The ultimate tonic is transparency. Whilst consumers can be somewhat forgiven for being “wilfully ignorant” (as Kate Cooper explains), this makes us reflect on whether active investors should be doing a better job of identifying these unsustainable “dark patterns” when analysing companies. Why? Because being wilfully ignorant to negative second-order impacts doesn’t just damage society or the environment… it damages long-term shareholder value too.

About the author

Jonathan Parsons is an Investment Manager in the Equities team with responsibility for North American equities. He also manages a global technology portfolio and contributes to the idea generation process for our global equity portfolios. Prior to this, he worked as a Quantitative Analyst, also in the International Equities team. Jonathan joined us in 1996 straight from university and has 23 years’ industry experience*. Jonathan studied Mathematics & Computation at Loughborough University of Technology and is a CFA charterholder. *As at 30 April 2019.

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Soapbox interview: Technogym

In a world where people are becoming increasingly conscious of their health, diet and fitness, they also seem to be ever more willing to pay top dollar for the equipment they use to keep in shape. And as technology advances the desire to have the best equipment grows. One of the leaders within this premium equipment space is Technogym, so while I was over in Italy I thought why not visit the Technogym Village in Cesena and grab a quick coffee with the founder.

Below you can read the Q+A with Nerio Alessandri, Founder of Technogym (pictured).

What are you most proud of in terms of what the business has achieved from a positive impact perspective?

Alongside our business we have been promoting wellness lifestyle for over 25 years and every day 50 million people train with Technogym products and digital solutions in 100 countries around the world. In a global scenario in which health issues related with sedentary and other bad lifestyles are seriously threating economic and social sustainability, we are really proud to give a contribution in making society more active and healthier.

Do you think a sustainability mind-set has ever had a role in helping to build a competitive advantage?

Definitely yes! In the Technogym case, we have always promoted health and wellness, so sustainability mindset and corporate social responsibility are naturally part of our business strategy.

Some might say your equipment is quite expensive- are there any plans to increase access and the ‘inclusiveness’ of your products?

Technogym is a premium brand with a full range of innovative solutions to improve end-users lifestyle not only through equipment. Beside our home offering, with an exclusive positioning, today Technogym is available in over 80.000 wellness and sport centres offering different programs and services for different people with different needs and different economic clusters: from public hospitals and community centres to exclusive clubs or resorts.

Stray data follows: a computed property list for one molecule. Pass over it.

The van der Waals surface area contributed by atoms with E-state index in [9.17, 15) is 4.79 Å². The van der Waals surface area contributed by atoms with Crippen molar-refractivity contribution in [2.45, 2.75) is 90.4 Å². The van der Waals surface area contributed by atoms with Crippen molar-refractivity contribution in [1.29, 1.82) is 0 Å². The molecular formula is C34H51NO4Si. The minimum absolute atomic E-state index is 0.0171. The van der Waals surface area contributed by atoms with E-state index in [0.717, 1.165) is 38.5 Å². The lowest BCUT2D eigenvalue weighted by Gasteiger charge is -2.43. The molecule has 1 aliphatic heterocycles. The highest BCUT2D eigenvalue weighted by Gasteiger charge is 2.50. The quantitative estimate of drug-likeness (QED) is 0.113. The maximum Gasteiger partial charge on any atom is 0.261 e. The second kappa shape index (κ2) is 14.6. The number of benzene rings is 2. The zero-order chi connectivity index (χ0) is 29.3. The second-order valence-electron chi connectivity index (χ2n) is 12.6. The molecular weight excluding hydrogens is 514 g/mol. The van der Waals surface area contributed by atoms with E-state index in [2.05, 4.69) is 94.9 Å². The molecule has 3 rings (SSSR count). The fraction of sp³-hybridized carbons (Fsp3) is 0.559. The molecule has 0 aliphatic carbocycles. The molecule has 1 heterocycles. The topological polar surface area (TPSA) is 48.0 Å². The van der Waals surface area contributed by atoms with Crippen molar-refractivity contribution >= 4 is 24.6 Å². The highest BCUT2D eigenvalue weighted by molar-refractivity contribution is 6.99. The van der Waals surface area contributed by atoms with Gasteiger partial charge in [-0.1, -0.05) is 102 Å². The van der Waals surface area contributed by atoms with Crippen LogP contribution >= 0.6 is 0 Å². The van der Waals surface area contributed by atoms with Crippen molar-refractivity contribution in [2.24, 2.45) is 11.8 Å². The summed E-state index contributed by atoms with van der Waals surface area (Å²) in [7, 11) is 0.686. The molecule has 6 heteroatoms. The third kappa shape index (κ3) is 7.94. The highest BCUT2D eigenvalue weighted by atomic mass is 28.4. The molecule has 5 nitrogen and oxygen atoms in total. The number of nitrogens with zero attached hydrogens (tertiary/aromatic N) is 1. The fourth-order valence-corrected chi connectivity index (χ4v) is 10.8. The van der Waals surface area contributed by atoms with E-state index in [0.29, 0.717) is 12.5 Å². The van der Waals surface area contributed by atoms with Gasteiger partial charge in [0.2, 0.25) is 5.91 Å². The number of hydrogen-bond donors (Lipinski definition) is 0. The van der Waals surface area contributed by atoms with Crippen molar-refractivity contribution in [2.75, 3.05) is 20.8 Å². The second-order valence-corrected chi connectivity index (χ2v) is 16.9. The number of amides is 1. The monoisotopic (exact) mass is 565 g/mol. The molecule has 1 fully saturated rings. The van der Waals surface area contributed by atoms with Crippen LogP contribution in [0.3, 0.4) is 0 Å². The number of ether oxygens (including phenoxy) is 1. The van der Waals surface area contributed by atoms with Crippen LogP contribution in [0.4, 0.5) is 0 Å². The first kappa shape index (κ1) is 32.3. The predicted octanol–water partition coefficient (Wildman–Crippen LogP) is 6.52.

Technogym has historically been an early adopter in the fitness space. With the increasing use of fitness ‘wearables and trackers’, how does Technogym plan to maintain its relevance?

On this respect we have a precise strategy: Technogym is a Total Wellness Solution Provider. We are not only interested in developing new and more innovative smart equipments but we have been able to develop dedicated services, digital solutions and more recently contents to offer consumers a personalized training experience and operators a complete solution for the different market segments (fitness clubs, hotels, corporate, medical centres, schools, condos, private homes). That’s why we have created our unique Technogym Ecosystem – made of connected smart equipment, our Mywellness cloud platform, apps and digital training contents) – to offer our unique experience anywhere and anytime, also leveraging on the already available technologies such as the wearables and trackers you mentioned above. Our platform is in fact already automatically connectable with all the major outdoor tracking devices or Apps. Moreover with the launch of the Technogym Live platform we will make professional training contents accessible at home by the end users, thus supporting a further increase in people interested in training at home and not only in public venues.

Do you care what ESG ratings (MSCI, Sustainalytics, ISS or others) agencies say about Technogym? And do they consult with you before they rate you?

We respect these agencies but we believe that their ratings give no justice to our sustainability level. Unfortunately they never consulted with us to give us the opportunity to explain and provide material elements to their analysts; we definitely hope this will change in the near future.

What are your most material sustainability risks & opportunities with regard to how you operate the business day to day?